Mailer's wives, besides Morales, were Beatrice Silverman; Lady Jeanne Campbell; Beverly Bentley; actress Carol Stevens and painter Norris Church. He had five daughters, three sons and a stepson.

Mailer lived for decades in the Brooklyn Heights townhouse with a view of New York harbor and lower Manhattan from the rooftop "crow's nest," and kept a beachside home in Provincetown, Mass., where he spent increasing time in his later years.

Despite heart surgery, hearing loss and arthritic knees that forced him to walk with canes, Mailer retained his enthusiasm for writing and in early 2007 released "The Castle in the Forest," a novel about Hitler's early years, narrated by an underling of Satan. A book of conversations about the cosmos, "On God: An Uncommon Conversation," came out in the fall.

In 2005, Mailer received a gold medal for lifetime achievement at the National Book Awards, where he deplored what he called the "withering" of general interest in the "serious novel."

Authors like himself, he said more than once, had become anachronisms as people focused on television and young writers aspired to screenwriting or journalism.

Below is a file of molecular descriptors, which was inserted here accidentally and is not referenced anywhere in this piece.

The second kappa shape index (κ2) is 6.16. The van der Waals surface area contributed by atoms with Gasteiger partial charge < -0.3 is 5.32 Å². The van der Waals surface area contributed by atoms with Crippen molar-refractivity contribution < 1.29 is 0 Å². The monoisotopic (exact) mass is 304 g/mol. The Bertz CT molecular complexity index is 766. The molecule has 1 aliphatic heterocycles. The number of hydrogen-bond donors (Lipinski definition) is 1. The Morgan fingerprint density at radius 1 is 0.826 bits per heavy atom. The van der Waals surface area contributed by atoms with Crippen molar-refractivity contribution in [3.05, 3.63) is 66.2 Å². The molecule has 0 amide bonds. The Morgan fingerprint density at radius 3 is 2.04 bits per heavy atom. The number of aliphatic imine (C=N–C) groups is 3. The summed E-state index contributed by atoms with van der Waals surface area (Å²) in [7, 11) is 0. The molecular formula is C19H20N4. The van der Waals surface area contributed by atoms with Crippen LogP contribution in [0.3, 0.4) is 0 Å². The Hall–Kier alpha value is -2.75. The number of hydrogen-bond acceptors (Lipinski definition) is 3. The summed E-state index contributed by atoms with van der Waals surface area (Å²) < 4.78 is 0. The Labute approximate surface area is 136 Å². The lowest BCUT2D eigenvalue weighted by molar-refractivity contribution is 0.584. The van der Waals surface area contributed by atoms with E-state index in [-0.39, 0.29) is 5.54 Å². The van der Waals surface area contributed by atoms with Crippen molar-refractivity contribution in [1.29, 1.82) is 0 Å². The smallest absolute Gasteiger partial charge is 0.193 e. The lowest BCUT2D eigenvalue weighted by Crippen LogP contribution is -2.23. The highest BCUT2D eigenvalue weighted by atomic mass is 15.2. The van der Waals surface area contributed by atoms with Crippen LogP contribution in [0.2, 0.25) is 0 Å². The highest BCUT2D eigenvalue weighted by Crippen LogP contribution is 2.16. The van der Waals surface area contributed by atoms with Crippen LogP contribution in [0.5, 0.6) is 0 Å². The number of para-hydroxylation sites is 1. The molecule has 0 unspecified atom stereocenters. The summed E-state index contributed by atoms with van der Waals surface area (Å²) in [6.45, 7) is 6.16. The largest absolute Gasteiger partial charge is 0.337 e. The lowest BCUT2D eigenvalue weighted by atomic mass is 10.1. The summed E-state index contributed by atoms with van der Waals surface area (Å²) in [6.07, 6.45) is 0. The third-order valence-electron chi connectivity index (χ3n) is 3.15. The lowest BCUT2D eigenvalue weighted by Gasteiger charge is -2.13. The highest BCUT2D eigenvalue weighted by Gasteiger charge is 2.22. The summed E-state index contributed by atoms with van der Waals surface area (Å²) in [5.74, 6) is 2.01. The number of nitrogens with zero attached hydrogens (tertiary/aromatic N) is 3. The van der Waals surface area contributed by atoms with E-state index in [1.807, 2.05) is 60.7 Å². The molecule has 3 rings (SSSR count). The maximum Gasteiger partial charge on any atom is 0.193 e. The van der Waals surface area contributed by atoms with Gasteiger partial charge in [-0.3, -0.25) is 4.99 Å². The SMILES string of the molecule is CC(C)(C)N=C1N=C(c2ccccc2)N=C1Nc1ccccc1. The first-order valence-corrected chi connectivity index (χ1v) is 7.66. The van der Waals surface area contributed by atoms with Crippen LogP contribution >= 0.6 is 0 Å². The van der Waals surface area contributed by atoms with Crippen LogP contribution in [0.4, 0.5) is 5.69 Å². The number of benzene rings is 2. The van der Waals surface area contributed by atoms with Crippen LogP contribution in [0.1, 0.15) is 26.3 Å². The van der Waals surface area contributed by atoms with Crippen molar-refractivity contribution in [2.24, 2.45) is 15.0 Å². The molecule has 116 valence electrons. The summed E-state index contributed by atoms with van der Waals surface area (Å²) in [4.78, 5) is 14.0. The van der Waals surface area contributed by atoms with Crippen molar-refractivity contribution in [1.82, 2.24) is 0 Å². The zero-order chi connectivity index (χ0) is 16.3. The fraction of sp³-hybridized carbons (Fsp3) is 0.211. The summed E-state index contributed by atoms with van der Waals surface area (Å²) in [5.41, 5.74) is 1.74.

When he was young, Mailer said, "fiction was everything. The novel, the big novel, the driving force. We all wanted to be Hemingway ... I don't think the same thing can be said anymore. I don't think my work has inspired any writer, not the way Hemingway inspired me."

"Obviously, he was a great American voice," said a tearful Joan Didion, struggling for words upon learning of Mailer's death.

Lennon said arrangements for a private service and burial for family members and close friends would be announced next week, and a memorial service would be held in New York in the coming months.

The Associated Press

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Re:Norman Mailer Brawled With Bush to the Bitter End
« Reply #1 on: 2007-11-15 09:26:27 »
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[Blunderov] I seem to recall having heard this joke a while back but I don't recall where. It's been around for a while but as the Kevin Stoda, author of the appended piece, astutely observes; the meme seems to gave undergone a contagious mutation recently. He infers that other memes might also find new niches in a changing  environment.

(In the joke the minister is characterised as Episcopalian but he sounds more like a Jesuit to me, especially in view of


"Catholic bishops say voters' souls at stake" : a veiled threat if ever I saw one.)



by Kevin Stoda